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Wings' Lidstrom nears milestone

by Eric Goodman / Detroit Red Wings
DETROITNicklas Lidstrom’s list of career accomplishments read like the resume of someone that is a sure-fire lock for the Hockey Hall of Fame. His collection of NHL awards, Stanley Cup rings and international gold medals are enough to fill up a super-sized trophy case, but, like with all hockey superstars, there is always room for more.

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That next milestone for the Red Wings’ defenseman is well within reach as the Swedish-born veteran needs just two points to reach the prestigious 1,000 point plateau. On the list of all-time NHL defensive scorers, Lidstrom is currently eighth, joining the exclusive company of Ray Bourque (1,579), Paul Coffey (1,531), Al MacInnis (1,274), Phil Housley (1,232), Larry Murphy (1,216), Denis Potvin (1,052) and Brian Leetch (1,028).

“When I first started in the league, it was something I never thought would happen,” said Lidstrom, who was held pointless in the Wings’ two losses in Sweden. “First of all, I didn’t think I was going to reach 1,000 games, let alone, reaching 1,000 points. So that’s something that I’m very proud of to be closing in on.”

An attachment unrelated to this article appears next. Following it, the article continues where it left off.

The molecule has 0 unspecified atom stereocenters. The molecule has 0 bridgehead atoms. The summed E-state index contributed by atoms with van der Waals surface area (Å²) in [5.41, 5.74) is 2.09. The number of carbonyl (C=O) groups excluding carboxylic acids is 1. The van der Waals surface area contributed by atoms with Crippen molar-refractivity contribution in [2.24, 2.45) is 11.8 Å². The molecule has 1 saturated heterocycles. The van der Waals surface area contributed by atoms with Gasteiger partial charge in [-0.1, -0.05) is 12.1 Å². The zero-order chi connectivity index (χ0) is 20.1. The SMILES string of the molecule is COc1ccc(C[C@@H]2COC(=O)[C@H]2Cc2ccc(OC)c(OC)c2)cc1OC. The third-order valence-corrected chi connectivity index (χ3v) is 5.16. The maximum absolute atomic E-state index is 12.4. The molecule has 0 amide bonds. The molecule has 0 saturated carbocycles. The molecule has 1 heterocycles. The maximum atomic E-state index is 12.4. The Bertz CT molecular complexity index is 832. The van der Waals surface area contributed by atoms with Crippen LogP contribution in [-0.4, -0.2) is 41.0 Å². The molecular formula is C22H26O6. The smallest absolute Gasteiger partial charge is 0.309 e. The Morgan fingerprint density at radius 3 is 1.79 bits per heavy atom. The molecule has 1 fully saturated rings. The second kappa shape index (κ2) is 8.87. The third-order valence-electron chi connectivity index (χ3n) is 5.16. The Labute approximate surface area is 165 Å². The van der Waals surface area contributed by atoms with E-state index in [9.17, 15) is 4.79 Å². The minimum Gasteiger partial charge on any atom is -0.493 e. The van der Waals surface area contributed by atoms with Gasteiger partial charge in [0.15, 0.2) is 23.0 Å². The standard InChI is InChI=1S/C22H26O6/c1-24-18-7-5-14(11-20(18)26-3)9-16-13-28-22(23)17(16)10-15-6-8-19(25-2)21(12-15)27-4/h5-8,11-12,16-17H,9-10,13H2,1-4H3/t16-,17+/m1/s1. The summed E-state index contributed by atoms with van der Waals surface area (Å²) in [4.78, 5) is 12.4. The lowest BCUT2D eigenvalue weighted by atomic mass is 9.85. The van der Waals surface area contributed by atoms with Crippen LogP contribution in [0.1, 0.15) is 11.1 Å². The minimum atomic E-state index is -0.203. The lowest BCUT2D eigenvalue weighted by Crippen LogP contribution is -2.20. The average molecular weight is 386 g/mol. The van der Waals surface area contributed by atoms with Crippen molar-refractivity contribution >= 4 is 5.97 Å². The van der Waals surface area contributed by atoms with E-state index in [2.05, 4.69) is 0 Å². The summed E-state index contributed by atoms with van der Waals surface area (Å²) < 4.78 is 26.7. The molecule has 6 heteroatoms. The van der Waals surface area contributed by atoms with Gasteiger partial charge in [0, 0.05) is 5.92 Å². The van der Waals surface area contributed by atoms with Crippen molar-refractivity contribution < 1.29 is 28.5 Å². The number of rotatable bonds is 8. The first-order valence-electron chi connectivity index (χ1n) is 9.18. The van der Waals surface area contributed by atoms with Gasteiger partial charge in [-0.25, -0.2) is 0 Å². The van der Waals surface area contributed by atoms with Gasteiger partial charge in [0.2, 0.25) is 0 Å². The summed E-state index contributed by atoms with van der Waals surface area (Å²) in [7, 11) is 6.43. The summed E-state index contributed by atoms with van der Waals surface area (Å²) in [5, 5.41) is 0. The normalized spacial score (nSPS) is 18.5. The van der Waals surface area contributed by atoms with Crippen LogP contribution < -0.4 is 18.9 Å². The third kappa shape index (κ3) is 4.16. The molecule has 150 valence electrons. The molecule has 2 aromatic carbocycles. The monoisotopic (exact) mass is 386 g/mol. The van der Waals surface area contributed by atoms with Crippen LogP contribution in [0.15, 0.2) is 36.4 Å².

Lidstrom is already the Wings’ all-time leading defensive scorer with 998 points and ranks fourth among all Wings’ scorers during his 18-year NHL career in Detroit. Additionally, Lidstrom’s 80 points in 2005-06 still stands as the single-season record for most points by a Detroit defenseman.

“He’s the greatest that I’ve ever played against … and with,” Wings forward Todd Bertuzzi said. “I was in during an era where there were some pretty darn good defensemen, Scott Niedermayer, Al MacInnis and all that. Just playing against him year after year after year and being fortunate to be on the same side as him you can appreciate the kind of talent that he has. Just his character and his demeanor, and what he brings to the game and to the city of Detroit.”

As far as the hardware goes, Lidstrom has grabbed more than his share. In addition to being the first European-born player to win the Conn Smythe Trophy when he helped the Wings to their third Stanley Cup in six seasons in 2001-02, Lidstrom won another Stanley Cup in 2007-08 and has a total of six Norris Trophies as the League’s best defenseman and two international gold medals, including winning the 2006 Olympics with Sweden.

“He’s exactly the same off the ice as he is on the ice,” Bertuzzi said. “He’s quiet, gets the job done and by the end of the night he’s got three points, is a plus-three and he doesn’t say anything after the game. It’s just another game to him. He comes prepared each and every day, and to him that’s why he’s been successful and this team has been successful.”

As for younger players, like 25-year-old defenseman Jonathan Ericsson – who’s stall is next to Lidstrom’s in the Wings’ locker room -- the team’s captain is more than a teammate.

“For me, he’s been very helpful in my three years here,” Ericsson said. “Through training camp and everything like that, he’s just a good example for everything on and off the ice. To see how many points that he puts up every year is pretty impressive, but for me it’s about positioning on each play. Everything that he does out there is what I’m trying to learn.” Managing Editor Bill Roose contributed to this story.

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